ATLANTA – Barrett Jones hobbled through the Alabama locker room with a crutch supporting him, his left foot injured.
The Crimson Tide center hurt it during the first quarter of the Southeastern Conference championship game but never missed an offensive snap. This was no time to be injured – not with a trip to the BCS championship game on the line and 'Bama being pushed to the brink by inspired Georgia. So he played through the pain for 60 minutes, then smiled through it when the game was won.
"Feel great," he said. "Couldn't be better."
The fifth-year senior has been part of two national champions and will play for a third title next month, against Notre Dame, in one of the juiciest matchups in recent history. But Jones called Alabama's 32-28 victory over the Bulldogs "my favorite win I've ever had. We might have to extend the 24-hour [celebration] rule to 48 for this one."
Even The Celebration Grinch himself, Nick Saban, might agree with that. The game was that good, that intense, that dramatic – and that hard to win.
After its loss to Texas A&M Nov. 10, Alabama needed some help to get into the BCS championship came. It got that help, but in the end it absolutely had to earn its way to Miami.
Georgia made the Crimson Tide work for it.
"It was a fist fight," 'Bama offensive tackle D.J. Fluker said. "Every single play."
In a game that reinforced why the SEC is the best league and why this is the best conference title show in America, Alabama had to come from behind three times to beat the Bulldogs. The result left SEC commissioner Mike Slive running a hand through his white hair and saying, "Wow," over and over. It left Georgia fans broken-hearted but proud. It left Alabama fans giddy but drained.
The Tide needed everything it could muster to win. It needed 350 bruising yards on the ground against a top-25 defense. It needed a 45-yard bomb from AJ McCarron to freshman Amari Cooper for the winning points with three minutes and 15 seconds left, a nifty play call by offensive coordinator Doug Nussmeier. And it needed to win the thing twice in the final minute.
The first time came when it appeared Alabama cornerback Dee Milliner hauled in a deflected pass for an interception. That set off a wild celebration: Alabama players were running around, coaches were going crazy, the crimson half of the Georgia Dome was euphoric.
But then it wasn't over. The play was reviewed and it was clear that Milliner trapped the ball. The result was changed to an incompletion, and Georgia had one last chance from its own 28 with 45 seconds left and no timeouts.
After catching zero passes until the final drive, tight end Arthur Lynch became Rob Gronkowski. Quarterback Aaron Murray hit him for 15 yards, then hit Tavarres King for 23, then went back to Lynch for 26 more to the Alabama 8-yard line with 15 seconds left.
What was it like watching from the Tide sideline?
"Stressful," said Jones.
"We need a miracle right now," thought Fluker.
The miracle appeared to be Georgia's. Incredibly, the 'Dogs were one completion away from winning in epic fashion.
Unless, of course, that completion was short of the end zone.
Georgia made a critical error. The Bulldogs should have spiked the ball and taken 30 seconds to huddle and think. They probably could have gotten off two more plays. Instead they rushed to the line and Murray threw a pass in the flat, short of the end zone. When Chris Conley slipped to the ground with the ball at the 5 with five seconds left, the game was over.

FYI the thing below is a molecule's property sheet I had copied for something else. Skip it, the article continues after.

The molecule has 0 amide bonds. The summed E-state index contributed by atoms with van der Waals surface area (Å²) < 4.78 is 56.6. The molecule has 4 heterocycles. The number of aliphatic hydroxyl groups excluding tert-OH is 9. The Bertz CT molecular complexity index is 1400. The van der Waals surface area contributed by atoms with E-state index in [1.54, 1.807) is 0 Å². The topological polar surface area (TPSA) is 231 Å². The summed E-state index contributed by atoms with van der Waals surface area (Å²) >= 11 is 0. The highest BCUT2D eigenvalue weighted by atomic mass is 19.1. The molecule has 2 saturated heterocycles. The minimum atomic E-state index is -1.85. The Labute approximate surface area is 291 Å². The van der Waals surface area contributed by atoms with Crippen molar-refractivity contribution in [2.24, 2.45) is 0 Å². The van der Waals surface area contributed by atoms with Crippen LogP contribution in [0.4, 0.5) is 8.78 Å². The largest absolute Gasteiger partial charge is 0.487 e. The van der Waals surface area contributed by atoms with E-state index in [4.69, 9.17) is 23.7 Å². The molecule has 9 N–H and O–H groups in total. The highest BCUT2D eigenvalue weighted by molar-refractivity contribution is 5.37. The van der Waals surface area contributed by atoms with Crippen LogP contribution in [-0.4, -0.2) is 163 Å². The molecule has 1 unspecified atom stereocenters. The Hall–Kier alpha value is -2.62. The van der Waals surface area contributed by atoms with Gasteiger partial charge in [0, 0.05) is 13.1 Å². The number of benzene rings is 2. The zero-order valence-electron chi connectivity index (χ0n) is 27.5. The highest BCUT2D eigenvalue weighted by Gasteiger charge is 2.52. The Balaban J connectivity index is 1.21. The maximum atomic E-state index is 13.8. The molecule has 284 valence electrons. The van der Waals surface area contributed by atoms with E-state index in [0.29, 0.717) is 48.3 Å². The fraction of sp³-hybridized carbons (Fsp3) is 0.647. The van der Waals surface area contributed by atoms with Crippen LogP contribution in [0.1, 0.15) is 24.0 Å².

For real this time.
"In that situation, you want a touchdown or an incomplete pass," Bulldogs coach Mark Richt said.
Richt will have to deal with second-guessing of the final few seconds, but he wasn't in the mood to be questioned about not winning the big one. According to the SEC's transcript of Richt's postgame interview, the final exchange between the coach and a reporter went like this:
Question: "People will say that you and Aaron Murray specifically come up short on the biggest stage against the biggest opponents."
Richt: "Is that what you're saying or everybody else – if that's what you're saying – are you saying that?"
Reporter: "No, I'm saying I hear that every day …"
Richt: "Well, that's for you to worry about then. If that's what you say, then I'll answer the question. If you think other people are saying that, I'm not worried about that."
Richt then left and came back to add this: "I want to say something else, if anybody thinks our guys didn't play their tail off and Aaron Murray didn't play his tail off, they are crazy. That's unbelievable somebody would even bring that up."
After the way Georgia played, knocking the legacies of Richt and Murray was indeed unbelievable. The coach and quarterback deserved better on this night. The whole team did.
On multiple occasions, you expected Alabama to exert full control and put the 'Dogs away. Georgia wouldn't allow it.
"They were wearing down," Fluker said. "But they still believed they could win, too."
The Tide kept hammering away with running backs Eddie Lacy (181 rushing yards and two touchdowns) and T.J. Yeldon (153 yards and one touchdown). Cooper added 127 receiving yards on seven catches.
But Georgia kept responding, kept moving downfield on the nation's No. 1 defense, kept battling.
"This conference will test your mettle," Saban said. "There is a lot of good teams in this conference. We beat a really good team out there today."
There is widespread SEC fatigue in Gridworld. People outside the South are tired of the dominance, tired of the smugness, tired of the sense of entitlement that comes from the 14-team behemoth and its fans.
But on nights like this, the league's greatness cannot be denied. It wasn't entitlement that got Alabama to the BCS title game – it was earned. The Crimson Tide's mettle was indeed tested to the utmost, and found worthy of an SEC title.
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